I think the most doubting soul that the combo would work was Bill but as soon as I was done taking those pictures, I handed him a spoonful and before I knew it, I was almost prying the bowl from his hands so we would have some left for dinner! The tabouleh also works great with millet or other whole grains.

Galette


I will try to post some pictures and updates of the weekend on the ranch as soon as I get back, if not sooner! Have a great rest of the week!

White Nectarine Galette:

Makes one 6-inch galettes

Ingredients:
For the crust (pate brisee)
2/3 cup millet flour
1/3 cup superfine white rice flour
1/4 cup sorghum flour
(or you can use 1&1/4 cup all purpose flour instead of the 3 flours mentioned above)
2 tablespoons powdered sugar
8 tablespoons butter, very cold and cut in 1/2 inch dice
2 tablespoons to 1/4 cup ice water
1 egg mixed with 1 tablespoon water (to brush on the top crust)
Or milk to add some color to the crust
chopped nuts for topping (optional)

For the filling:
4 small white nectarines
1 tablespoon pineapple sage, freshly chopped (or mint, lemon thyme, lemon balm, etc…)
1/4 cup honey
1 tablespoon cornstarch

Directions:
Prepare the crust
In a large bowl, mix together the millet, rice and sorghum flour. Add the powdered sugar and mix. Add the cold butter and mix with a pastry cutter or your fingertips until the mixture resembles coarse crumbs. Add the water, one tablespoon at a time and mix until the dough comes together in a ball. Flatten into a disk in between your hands and wrap in plastic wrap. Refrigerate 30 minutes (you can make it the day before too).

In the meantime, prepare the fruit:
Cut the nectarines in half and remove the pits. Cut each half in thin slices. Mix them together in a large bowl with the herb, honey and cornstarch. Let stand 10 minutes.

Preheat the oven to 350F and position a rack in the middle.
When ready to assemble, roll the dough in between sheets of plastic to about 1/8-inch thick to make a rough 9 to 10-inch circle. Place the nectarine slices inside that circle. Bring the edges over the fruit to create a 2-inch border or so and repeat the procedure until a complete border is created. Brush with the egg wash or some milk if desired (adds color to the crust), sprinkle with nuts with desired, and bake for about 30 minutes.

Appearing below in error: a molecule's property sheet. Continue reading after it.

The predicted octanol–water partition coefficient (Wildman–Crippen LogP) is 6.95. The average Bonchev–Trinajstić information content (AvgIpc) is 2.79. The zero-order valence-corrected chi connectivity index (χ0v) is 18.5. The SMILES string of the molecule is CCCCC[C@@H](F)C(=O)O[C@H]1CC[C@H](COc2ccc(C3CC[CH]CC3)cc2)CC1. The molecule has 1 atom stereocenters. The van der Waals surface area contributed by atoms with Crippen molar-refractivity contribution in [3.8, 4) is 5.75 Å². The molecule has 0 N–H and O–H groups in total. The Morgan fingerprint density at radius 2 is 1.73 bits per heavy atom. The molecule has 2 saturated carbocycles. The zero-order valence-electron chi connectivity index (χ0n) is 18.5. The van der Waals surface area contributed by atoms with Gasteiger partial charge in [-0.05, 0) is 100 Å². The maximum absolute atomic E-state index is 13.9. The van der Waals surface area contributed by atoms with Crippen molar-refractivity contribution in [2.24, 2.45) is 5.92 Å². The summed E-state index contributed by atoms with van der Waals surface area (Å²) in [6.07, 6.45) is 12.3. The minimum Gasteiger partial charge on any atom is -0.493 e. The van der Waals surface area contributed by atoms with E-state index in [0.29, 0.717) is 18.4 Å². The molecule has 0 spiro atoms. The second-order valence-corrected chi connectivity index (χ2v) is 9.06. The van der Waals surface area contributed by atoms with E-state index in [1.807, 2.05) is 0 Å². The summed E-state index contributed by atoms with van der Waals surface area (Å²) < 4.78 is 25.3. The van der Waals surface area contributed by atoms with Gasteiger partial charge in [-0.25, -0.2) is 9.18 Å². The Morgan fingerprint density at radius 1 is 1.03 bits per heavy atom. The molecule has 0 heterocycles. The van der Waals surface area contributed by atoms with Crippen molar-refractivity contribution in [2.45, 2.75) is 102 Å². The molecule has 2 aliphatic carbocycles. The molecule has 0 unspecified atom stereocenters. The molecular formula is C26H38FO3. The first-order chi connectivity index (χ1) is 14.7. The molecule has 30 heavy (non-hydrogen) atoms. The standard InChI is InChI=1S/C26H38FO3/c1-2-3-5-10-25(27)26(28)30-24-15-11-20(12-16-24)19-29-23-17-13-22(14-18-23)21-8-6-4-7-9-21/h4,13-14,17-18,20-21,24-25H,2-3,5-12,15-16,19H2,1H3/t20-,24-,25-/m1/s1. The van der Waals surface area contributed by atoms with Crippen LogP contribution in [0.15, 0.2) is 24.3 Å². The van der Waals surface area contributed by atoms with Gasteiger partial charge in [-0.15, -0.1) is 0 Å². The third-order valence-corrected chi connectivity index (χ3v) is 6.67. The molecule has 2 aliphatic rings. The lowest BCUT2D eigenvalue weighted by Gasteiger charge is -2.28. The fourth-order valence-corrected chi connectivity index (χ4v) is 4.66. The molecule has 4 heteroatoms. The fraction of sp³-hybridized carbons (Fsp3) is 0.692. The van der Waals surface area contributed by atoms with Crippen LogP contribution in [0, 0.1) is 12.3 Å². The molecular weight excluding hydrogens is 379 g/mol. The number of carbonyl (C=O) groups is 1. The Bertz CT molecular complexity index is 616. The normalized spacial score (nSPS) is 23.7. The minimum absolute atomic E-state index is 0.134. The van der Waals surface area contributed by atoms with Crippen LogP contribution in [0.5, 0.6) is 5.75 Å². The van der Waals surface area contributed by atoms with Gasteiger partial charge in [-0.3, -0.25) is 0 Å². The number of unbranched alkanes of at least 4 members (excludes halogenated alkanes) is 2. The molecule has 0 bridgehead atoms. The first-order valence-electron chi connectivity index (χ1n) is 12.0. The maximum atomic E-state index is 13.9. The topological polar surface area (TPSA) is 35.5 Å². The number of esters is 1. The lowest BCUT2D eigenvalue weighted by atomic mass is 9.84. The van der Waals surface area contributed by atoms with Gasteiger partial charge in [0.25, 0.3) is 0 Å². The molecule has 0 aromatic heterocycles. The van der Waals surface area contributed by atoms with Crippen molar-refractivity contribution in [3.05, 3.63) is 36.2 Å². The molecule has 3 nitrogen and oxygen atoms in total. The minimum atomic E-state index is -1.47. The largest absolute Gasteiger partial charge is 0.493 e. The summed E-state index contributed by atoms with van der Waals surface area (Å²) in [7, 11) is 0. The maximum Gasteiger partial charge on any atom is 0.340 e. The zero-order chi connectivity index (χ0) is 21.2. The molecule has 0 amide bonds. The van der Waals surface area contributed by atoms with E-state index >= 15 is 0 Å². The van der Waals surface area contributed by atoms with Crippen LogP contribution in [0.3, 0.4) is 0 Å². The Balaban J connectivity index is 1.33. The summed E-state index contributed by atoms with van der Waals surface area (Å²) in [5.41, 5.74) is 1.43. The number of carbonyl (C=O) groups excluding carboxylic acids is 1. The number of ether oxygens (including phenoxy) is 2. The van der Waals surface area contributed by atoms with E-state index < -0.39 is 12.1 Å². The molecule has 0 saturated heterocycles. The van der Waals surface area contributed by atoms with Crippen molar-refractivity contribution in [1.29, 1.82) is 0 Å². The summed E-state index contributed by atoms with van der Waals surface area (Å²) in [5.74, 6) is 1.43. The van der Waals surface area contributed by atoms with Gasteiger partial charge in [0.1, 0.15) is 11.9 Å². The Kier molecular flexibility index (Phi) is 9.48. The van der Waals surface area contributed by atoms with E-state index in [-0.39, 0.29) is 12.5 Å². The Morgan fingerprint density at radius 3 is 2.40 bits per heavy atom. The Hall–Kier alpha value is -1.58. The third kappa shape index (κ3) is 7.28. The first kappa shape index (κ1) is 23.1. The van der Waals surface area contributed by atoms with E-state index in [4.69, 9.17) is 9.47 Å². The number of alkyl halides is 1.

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Chanterelle Tartines:
For 2 hungry people

Ingredients:
1 tablespoon butter
half a pound fresh chanterelles, cleaned of dirt
2 garlic cloves, minced
1/4 cup to 1/3 cup chopped flat leaf pasley
salt and pepper
thin slices of pecorino or other hard fragrant cheese.
Freshly toasted whole grain bread

Instructions:
In a large sautee pan set over medium high heat, melt the butter until it sizzles. Add the mushrooms, garlic, parsley, salt and pepper and cook until nicely colored, about 8-10 minutes.
Let cool slightly and spoon a bit of that mixture onto pieces of toast with a little sliver of cheese. Serve warm.

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Tomato Zucchini and Feta Salad:

Serves 4 to 6 as a side dish.

Ingredients:
3 tomatoes (heirloom if you can), cut into small cubes
2 zucchini, thinly sliced
1 small red onion, shaved
1/3 cup feta cheese
1/4 cup to 1/3 cup loosely packed fresh basil, chopped
salt, pepper
2 tablespoons olive oil

Instructions:
Combine all the ingredients together and let sit in the refrigerator at least a couple of hours before serving so all the flavors have time to meld together.
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Quinoa and Fig Tabouleh, adapted from Elle A Table:

Serves 6 as a side dish

Ingredients:
1.5 cups dry quinoa
3 cups water
6 large figs or 10 small ones, diced
3 tomatoes (heirloom if possible), diced
4 green onions, thinly sliced, white and green parts included
1/3 cup to 1/2 cups loosely packed fresh mint
juice of two lemons
salt and pepper
1/4 cup olive oil

Instructions:
In a large pot, bring the quinoa and water to a boil, reduce the heat and simmer, covered until all the water has been absorbed (about 20 minutes). Remove from the heat, fluff with a for and place in a large bowl to cool for 20 minutes.
Add the figs, tomatoes, green onions, mint, lemon juice. Add salt and pepper to taste and the oil. Let sit at room temperature for another 20 minutes and refrigerate after that if not consumed right away.